Understanding the relationship between pitch agility and propulsive aerodynamic forces in bio-inspired flapping wing vehicles

Zohaib Hasnain, James E. Hubbard, Joseph Calogero, Mary I. Frecker, Aimy A. Wissa

Research output: Chapter in Book/Report/Conference proceedingConference contribution

3 Scopus citations

Abstract

Ornithopters, or flapping wing mechanical birds, represent a unique category of aerial vehicles that fill a need for small-scale, agile, long range, and payload-capable flight vehicles. This study focuses on understanding the relationship between the propulsive aerodynamic forces and pitch agility in these flapping wing vehicles. Using analytical methods, the aerodynamic moment acting upon a wing undergoing elastic flapping was calculated. A method to determine the pitch stiffness of the vehicle was then derived using a preexisting stability analysis. This method was used to demonstrate that pitch agility in flapping wing birds is intricately tied to the flapping cycle with different parts of the cycle creating stabilizing and destabilizing effects. The results indicated that pitch agility, and propulsive force generation, have a dependency on the shape of the wing, and that deformations such as bend and sweep are capable of making the vehicle more agile. Contactaided compliant mechanisms with nonlinear stiffness were designed and inserted into the wing of an ornithopter to induce controlled morphing. These elements have varying stiffness during the upstroke and downstroke parts of the cycle which introduces an asymmetry between the two halves of the flapping cycle. The resulting flapping motion exhibited a two fold increase in horizontal propulsive force over the baseline case. A motion tracking system was used to capture the free flight response of the ornithopter in steady level flight. This information was then used to calculate the pitch stiffness of the ornithopter with a rigid spar, and, one with a nonlinear compliant element inserted into the spar to induce a desired shape change. The results revealed that an upstroke in which the aerodynamic forces are similar in magnitude to that of the downstroke, may be necessary to make the vehicle more agile, and, that there is a compromise between vehicle agility and flight propulsive forces.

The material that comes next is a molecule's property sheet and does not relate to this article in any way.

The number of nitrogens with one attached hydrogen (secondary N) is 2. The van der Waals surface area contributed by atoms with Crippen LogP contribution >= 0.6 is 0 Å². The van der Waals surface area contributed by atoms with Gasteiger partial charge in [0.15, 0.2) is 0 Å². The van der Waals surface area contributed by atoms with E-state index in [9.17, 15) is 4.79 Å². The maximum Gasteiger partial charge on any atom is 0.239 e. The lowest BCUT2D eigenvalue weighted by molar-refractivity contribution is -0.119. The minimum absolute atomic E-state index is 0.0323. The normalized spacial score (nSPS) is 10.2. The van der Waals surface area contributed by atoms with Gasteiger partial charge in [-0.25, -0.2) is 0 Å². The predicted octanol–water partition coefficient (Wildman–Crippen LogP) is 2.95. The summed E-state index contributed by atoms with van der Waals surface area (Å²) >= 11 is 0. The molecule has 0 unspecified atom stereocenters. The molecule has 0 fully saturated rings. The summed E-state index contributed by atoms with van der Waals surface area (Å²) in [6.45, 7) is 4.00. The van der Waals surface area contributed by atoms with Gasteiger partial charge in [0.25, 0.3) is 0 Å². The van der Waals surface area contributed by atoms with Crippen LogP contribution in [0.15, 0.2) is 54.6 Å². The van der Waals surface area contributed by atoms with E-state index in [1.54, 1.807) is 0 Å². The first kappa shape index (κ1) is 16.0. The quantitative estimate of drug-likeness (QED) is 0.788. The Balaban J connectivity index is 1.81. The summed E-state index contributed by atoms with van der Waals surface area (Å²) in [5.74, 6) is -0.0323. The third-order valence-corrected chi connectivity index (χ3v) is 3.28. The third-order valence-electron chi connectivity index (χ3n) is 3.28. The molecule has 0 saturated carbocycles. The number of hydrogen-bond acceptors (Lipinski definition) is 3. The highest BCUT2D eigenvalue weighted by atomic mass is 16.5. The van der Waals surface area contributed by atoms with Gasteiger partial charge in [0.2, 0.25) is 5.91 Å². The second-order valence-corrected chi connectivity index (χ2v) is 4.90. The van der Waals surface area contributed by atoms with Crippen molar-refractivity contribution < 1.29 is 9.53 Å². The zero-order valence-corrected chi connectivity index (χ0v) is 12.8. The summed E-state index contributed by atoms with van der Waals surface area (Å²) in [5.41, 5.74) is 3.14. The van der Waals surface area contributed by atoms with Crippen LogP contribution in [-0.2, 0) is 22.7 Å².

Original languageEnglish (US)
Title of host publicationIntegrated System Design and Implementation; Structural Health Monitoring; Bioinspired Smart Materials and Systems; Energy Harvesting
PublisherAmerican Society of Mechanical Engineers
ISBN (Electronic)9780791857304
DOIs
StatePublished - Jan 1 2015
EventASME 2015 Conference on Smart Materials, Adaptive Structures and Intelligent Systems, SMASIS 2015 - Colorado Springs, United States
Duration: Sep 21 2015Sep 23 2015

Publication series

NameASME 2015 Conference on Smart Materials, Adaptive Structures and Intelligent Systems, SMASIS 2015
Volume2

Other

OtherASME 2015 Conference on Smart Materials, Adaptive Structures and Intelligent Systems, SMASIS 2015
CountryUnited States
CityColorado Springs
Period9/21/159/23/15

All Science Journal Classification (ASJC) codes

  • Civil and Structural Engineering
  • Control and Systems Engineering
  • Mechanics of Materials
  • Building and Construction

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  • Cite this

    Hasnain, Z., Hubbard, J. E., Calogero, J., Frecker, M. I., & Wissa, A. A. (2015). Understanding the relationship between pitch agility and propulsive aerodynamic forces in bio-inspired flapping wing vehicles. In Integrated System Design and Implementation; Structural Health Monitoring; Bioinspired Smart Materials and Systems; Energy Harvesting (ASME 2015 Conference on Smart Materials, Adaptive Structures and Intelligent Systems, SMASIS 2015; Vol. 2). American Society of Mechanical Engineers. https://doi.org/10.1115/SMASIS2015-8835